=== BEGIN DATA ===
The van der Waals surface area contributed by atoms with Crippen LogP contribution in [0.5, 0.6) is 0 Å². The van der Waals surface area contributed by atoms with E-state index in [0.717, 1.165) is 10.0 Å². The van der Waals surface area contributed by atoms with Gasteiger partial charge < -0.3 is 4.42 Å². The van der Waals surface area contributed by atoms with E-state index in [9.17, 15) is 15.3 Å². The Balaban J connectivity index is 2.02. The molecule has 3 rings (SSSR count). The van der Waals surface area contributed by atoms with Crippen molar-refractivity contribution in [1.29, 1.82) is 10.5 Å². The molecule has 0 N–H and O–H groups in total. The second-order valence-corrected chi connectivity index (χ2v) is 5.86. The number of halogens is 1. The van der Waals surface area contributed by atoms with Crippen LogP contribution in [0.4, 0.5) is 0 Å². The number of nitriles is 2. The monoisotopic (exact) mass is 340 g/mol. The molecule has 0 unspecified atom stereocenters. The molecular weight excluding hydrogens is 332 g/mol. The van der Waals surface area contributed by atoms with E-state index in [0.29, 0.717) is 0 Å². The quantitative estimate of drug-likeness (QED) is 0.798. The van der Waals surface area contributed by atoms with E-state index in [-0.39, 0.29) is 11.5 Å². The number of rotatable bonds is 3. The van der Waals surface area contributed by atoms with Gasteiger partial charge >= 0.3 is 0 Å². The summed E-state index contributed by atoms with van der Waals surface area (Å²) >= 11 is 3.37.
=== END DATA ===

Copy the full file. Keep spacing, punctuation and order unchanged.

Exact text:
The van der Waals surface area contributed by atoms with Crippen LogP contribution in [0.5, 0.6) is 0 Å². The van der Waals surface area contributed by atoms with E-state index in [0.717, 1.165) is 10.0 Å². The van der Waals surface area contributed by atoms with Gasteiger partial charge < -0.3 is 4.42 Å². The van der Waals surface area contributed by atoms with E-state index in [9.17, 15) is 15.3 Å². The Balaban J connectivity index is 2.02. The molecule has 3 rings (SSSR count). The van der Waals surface area contributed by atoms with Crippen molar-refractivity contribution in [1.29, 1.82) is 10.5 Å². The molecule has 0 N–H and O–H groups in total. The second-order valence-corrected chi connectivity index (χ2v) is 5.86. The number of halogens is 1. The van der Waals surface area contributed by atoms with Crippen LogP contribution in [0.4, 0.5) is 0 Å². The number of nitriles is 2. The monoisotopic (exact) mass is 340 g/mol. The molecule has 0 unspecified atom stereocenters. The molecular weight excluding hydrogens is 332 g/mol. The van der Waals surface area contributed by atoms with E-state index in [0.29, 0.717) is 0 Å². The quantitative estimate of drug-likeness (QED) is 0.798. The van der Waals surface area contributed by atoms with E-state index in [-0.39, 0.29) is 11.5 Å². The number of rotatable bonds is 3. The van der Waals surface area contributed by atoms with Gasteiger partial charge >= 0.3 is 0 Å². The summed E-state index contributed by atoms with van der Waals surface area (Å²) >= 11 is 3.37.